# 1, 4, 11 lines C++

• Solution 1

Just for info: There's a library function that does the job, even going from totally reverse sorted to sorted:

``````void nextPermutation(vector<int>& nums) {
next_permutation(begin(nums), end(nums));
}
``````

Solution 2

Using library functions for all building blocks of the algorithm. Very nice how they all play together, notice the total lack of `+1`/`-1`, it all fits exactly.

``````void nextPermutation(vector<int>& nums) {
auto i = is_sorted_until(nums.rbegin(), nums.rend());
if (i != nums.rend())
swap(*i, *upper_bound(nums.rbegin(), i, *i));
reverse(nums.rbegin(), i);
}
``````

Solution 3

Doing it all on my own (except `swap`, let's not be silly):

``````void nextPermutation(vector<int>& nums) {
int i = nums.size() - 1, k = i;
while (i > 0 && nums[i-1] >= nums[i])
i--;
for (int j=i; j<k; j++, k--)
swap(nums[j], nums[k]);
if (i > 0) {
k = i--;
while (nums[k] <= nums[i])
k++;
swap(nums[i], nums[k]);
}
}
``````

Solution 4

Ok, let's be silly after all and not even use `swap` :-)

``````void nextPermutation(vector<int>& nums) {
int i = nums.size() - 1, k = i, tmp;
while (i > 0 && nums[i-1] >= nums[i])
i--;
for (int j=i; j<k; j++, k--)
tmp = nums[j], nums[j] = nums[k], nums[k] = tmp;
if (i > 0) {
k = i--;
while (nums[k] <= nums[i])
k++;
tmp = nums[i], nums[i] = nums[k], nums[k] = tmp;
}
}``````

• thanks for you post, I learned a lot from them. besides, a minor flaw, you 3rd and 4th version doesn't handle the case if nums.empty()==true.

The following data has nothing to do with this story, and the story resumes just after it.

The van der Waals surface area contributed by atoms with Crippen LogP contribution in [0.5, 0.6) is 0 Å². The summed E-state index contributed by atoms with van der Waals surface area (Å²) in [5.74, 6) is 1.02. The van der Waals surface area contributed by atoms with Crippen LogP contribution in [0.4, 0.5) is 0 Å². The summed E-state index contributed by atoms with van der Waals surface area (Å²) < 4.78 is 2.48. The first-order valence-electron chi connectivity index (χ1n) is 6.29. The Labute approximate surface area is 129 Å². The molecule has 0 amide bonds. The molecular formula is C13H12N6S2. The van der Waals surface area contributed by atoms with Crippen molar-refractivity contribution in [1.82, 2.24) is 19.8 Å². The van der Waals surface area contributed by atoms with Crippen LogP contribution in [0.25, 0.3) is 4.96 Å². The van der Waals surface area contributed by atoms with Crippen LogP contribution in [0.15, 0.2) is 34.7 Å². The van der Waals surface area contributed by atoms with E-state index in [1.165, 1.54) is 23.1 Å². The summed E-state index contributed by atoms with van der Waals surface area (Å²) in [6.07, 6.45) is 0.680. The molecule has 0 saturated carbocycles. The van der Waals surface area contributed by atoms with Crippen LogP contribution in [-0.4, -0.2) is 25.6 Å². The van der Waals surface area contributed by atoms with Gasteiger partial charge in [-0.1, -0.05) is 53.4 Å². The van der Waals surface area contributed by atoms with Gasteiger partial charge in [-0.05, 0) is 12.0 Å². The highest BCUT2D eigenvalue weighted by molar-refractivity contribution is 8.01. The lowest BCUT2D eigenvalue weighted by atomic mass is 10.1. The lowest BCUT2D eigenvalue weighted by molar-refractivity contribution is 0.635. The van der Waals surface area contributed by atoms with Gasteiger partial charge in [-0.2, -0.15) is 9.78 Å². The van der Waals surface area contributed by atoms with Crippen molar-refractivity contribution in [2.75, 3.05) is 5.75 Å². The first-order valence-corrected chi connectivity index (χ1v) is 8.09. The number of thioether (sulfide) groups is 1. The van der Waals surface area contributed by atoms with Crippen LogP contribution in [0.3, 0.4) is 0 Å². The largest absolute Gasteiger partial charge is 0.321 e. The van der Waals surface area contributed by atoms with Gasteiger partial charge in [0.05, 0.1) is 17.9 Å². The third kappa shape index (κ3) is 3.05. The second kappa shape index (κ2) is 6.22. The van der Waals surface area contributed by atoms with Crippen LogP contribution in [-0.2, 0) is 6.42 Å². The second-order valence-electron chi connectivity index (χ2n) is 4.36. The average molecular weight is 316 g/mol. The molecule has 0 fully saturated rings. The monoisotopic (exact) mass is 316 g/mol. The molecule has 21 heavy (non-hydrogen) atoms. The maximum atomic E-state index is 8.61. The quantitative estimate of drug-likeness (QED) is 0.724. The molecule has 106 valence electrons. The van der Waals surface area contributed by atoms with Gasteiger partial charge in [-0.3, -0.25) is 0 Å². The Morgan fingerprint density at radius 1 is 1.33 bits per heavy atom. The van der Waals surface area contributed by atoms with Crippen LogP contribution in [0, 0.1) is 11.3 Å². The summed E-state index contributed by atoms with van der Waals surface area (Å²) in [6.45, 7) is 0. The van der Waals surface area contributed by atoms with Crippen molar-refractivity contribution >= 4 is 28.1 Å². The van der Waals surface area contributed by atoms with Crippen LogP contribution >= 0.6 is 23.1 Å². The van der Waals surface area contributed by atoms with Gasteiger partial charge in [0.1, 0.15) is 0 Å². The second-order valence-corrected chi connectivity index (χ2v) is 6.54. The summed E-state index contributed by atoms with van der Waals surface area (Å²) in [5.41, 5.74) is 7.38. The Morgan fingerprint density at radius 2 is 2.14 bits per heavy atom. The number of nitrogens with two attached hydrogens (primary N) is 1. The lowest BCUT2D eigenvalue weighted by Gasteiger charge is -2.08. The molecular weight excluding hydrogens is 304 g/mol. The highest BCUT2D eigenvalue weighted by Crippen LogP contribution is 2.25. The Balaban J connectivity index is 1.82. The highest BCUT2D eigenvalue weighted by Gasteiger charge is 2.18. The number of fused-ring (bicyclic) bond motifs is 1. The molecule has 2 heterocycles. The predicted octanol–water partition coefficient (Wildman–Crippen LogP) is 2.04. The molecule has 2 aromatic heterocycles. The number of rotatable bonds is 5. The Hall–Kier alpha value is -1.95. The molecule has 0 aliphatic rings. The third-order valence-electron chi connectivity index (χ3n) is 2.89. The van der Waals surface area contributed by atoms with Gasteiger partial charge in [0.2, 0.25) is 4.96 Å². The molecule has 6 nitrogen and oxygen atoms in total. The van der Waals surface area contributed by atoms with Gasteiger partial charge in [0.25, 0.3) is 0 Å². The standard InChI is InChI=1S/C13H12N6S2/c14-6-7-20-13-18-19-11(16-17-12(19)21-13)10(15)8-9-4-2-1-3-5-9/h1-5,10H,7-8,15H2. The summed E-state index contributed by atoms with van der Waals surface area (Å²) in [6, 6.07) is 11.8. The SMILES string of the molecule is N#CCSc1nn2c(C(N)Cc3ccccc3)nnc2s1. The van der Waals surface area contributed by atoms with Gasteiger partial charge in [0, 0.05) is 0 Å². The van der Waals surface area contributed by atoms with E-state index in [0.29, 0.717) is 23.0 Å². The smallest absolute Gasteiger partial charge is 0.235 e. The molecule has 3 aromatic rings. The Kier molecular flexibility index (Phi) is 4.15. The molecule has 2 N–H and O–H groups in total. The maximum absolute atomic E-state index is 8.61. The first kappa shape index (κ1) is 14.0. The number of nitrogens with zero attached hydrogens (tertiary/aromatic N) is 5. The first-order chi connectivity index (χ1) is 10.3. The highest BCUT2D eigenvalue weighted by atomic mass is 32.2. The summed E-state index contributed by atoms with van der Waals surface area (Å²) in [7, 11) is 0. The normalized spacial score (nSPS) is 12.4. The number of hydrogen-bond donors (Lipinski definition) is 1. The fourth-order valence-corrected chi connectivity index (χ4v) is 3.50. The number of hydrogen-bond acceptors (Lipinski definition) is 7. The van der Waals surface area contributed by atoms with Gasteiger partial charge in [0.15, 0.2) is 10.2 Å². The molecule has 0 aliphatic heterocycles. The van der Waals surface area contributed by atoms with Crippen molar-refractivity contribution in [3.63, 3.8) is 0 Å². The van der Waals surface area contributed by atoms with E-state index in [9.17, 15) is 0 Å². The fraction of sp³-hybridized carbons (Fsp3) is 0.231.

below is my code handle the empy case.

``````class Solution {
public:
void nextPermutation(vector<int>& nums) {
int *q, *p, *pend=&nums[nums.size()], *rp=&nums[nums.size()-1], *rpend=&nums[-1];
auto prev=(long long)INT_MIN-1;
for(;rp!=rpend && *rp>=prev;prev=*rp--) {}
if(rp!=rpend) {
for(p=pend-1;p!=rp && *p<=*rp;--p) {}
if(p!=rp) std::swap(*p,*rp);
}
for(p=rp+1, q=pend-1;p!=pend && q-p>0;++p,--q) { std::swap(*p,*q); }
}
};``````

• Yeah, I just supported what the OJ wanted. But I agree it makes sense to also support the empty vector. I fixed that now (just had to change some `i` to `i > 0`), thanks.

• This can be improved a bit more with a binary search on the right side for the number to be swapped (`k` value).

• @severb I don't think that's better. In practice, you don't have a single isolated `nextPermutation` call with one of the rare very "bad" cases but iterate through many cases, and the average search range is very small - less than two elements. The overhead for binary search is detrimental then. And in theory, by which I mean complexity class, even if you only consider worst cases, the complexity class stays the same, as I'm only searching through a range that I just completely went through twice anyway.

• This post is deleted!

• Agreed it's the same complexity class and probably not better in practice; it's just a lower constant (and thus a bit faster) in the worst case scenario (231111...).

• you are excellent !! learned a lot..

• Very nice library use! A minor suggestion is that iter_swap can be used instead of swap:

``````iter_swap(i, upper_bound(nums.rbegin(), i, *i));
``````

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